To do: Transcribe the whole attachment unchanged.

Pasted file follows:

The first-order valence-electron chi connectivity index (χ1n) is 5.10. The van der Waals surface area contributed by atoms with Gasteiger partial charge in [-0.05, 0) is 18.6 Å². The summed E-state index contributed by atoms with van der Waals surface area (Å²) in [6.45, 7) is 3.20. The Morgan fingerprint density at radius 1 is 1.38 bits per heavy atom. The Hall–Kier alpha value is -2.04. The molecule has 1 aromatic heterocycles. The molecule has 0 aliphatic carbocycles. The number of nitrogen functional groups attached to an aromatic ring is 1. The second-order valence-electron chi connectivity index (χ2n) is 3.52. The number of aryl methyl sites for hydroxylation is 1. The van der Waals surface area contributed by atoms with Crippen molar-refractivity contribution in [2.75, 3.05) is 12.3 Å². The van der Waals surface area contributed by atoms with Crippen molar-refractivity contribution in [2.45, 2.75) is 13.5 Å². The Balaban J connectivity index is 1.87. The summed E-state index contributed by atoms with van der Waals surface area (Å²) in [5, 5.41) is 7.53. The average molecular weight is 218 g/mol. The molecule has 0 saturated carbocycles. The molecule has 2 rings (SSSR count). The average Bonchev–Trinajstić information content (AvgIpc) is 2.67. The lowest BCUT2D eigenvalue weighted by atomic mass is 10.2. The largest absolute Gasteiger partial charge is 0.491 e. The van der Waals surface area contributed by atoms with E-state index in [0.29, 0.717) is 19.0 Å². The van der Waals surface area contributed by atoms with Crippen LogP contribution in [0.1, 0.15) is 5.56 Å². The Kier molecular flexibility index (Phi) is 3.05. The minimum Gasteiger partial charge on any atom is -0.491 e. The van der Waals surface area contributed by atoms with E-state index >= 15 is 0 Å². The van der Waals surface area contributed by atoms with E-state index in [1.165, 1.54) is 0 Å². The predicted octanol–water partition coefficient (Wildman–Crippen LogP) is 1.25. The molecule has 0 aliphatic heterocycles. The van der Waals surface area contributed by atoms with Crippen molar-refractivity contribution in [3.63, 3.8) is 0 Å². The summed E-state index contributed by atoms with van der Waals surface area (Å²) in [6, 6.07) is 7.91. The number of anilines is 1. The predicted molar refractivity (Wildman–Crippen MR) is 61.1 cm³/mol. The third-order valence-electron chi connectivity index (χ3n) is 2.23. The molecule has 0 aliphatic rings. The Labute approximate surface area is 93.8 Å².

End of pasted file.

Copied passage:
The first-order valence-electron chi connectivity index (χ1n) is 5.10. The van der Waals surface area contributed by atoms with Gasteiger partial charge in [-0.05, 0) is 18.6 Å². The summed E-state index contributed by atoms with van der Waals surface area (Å²) in [6.45, 7) is 3.20. The Morgan fingerprint density at radius 1 is 1.38 bits per heavy atom. The Hall–Kier alpha value is -2.04. The molecule has 1 aromatic heterocycles. The molecule has 0 aliphatic carbocycles. The number of nitrogen functional groups attached to an aromatic ring is 1. The second-order valence-electron chi connectivity index (χ2n) is 3.52. The number of aryl methyl sites for hydroxylation is 1. The van der Waals surface area contributed by atoms with Crippen molar-refractivity contribution in [2.75, 3.05) is 12.3 Å². The van der Waals surface area contributed by atoms with Crippen molar-refractivity contribution in [2.45, 2.75) is 13.5 Å². The Balaban J connectivity index is 1.87. The summed E-state index contributed by atoms with van der Waals surface area (Å²) in [5, 5.41) is 7.53. The average molecular weight is 218 g/mol. The molecule has 0 saturated carbocycles. The molecule has 2 rings (SSSR count). The average Bonchev–Trinajstić information content (AvgIpc) is 2.67. The lowest BCUT2D eigenvalue weighted by atomic mass is 10.2. The largest absolute Gasteiger partial charge is 0.491 e. The van der Waals surface area contributed by atoms with E-state index in [0.29, 0.717) is 19.0 Å². The van der Waals surface area contributed by atoms with Crippen LogP contribution in [0.1, 0.15) is 5.56 Å². The Kier molecular flexibility index (Phi) is 3.05. The minimum Gasteiger partial charge on any atom is -0.491 e. The van der Waals surface area contributed by atoms with E-state index >= 15 is 0 Å². The van der Waals surface area contributed by atoms with E-state index in [1.165, 1.54) is 0 Å². The predicted octanol–water partition coefficient (Wildman–Crippen LogP) is 1.25. The molecule has 0 aliphatic heterocycles. The van der Waals surface area contributed by atoms with Crippen molar-refractivity contribution in [3.63, 3.8) is 0 Å². The summed E-state index contributed by atoms with van der Waals surface area (Å²) in [6, 6.07) is 7.91. The number of anilines is 1. The predicted molar refractivity (Wildman–Crippen MR) is 61.1 cm³/mol. The third-order valence-electron chi connectivity index (χ3n) is 2.23. The molecule has 0 aliphatic rings. The Labute approximate surface area is 93.8 Å².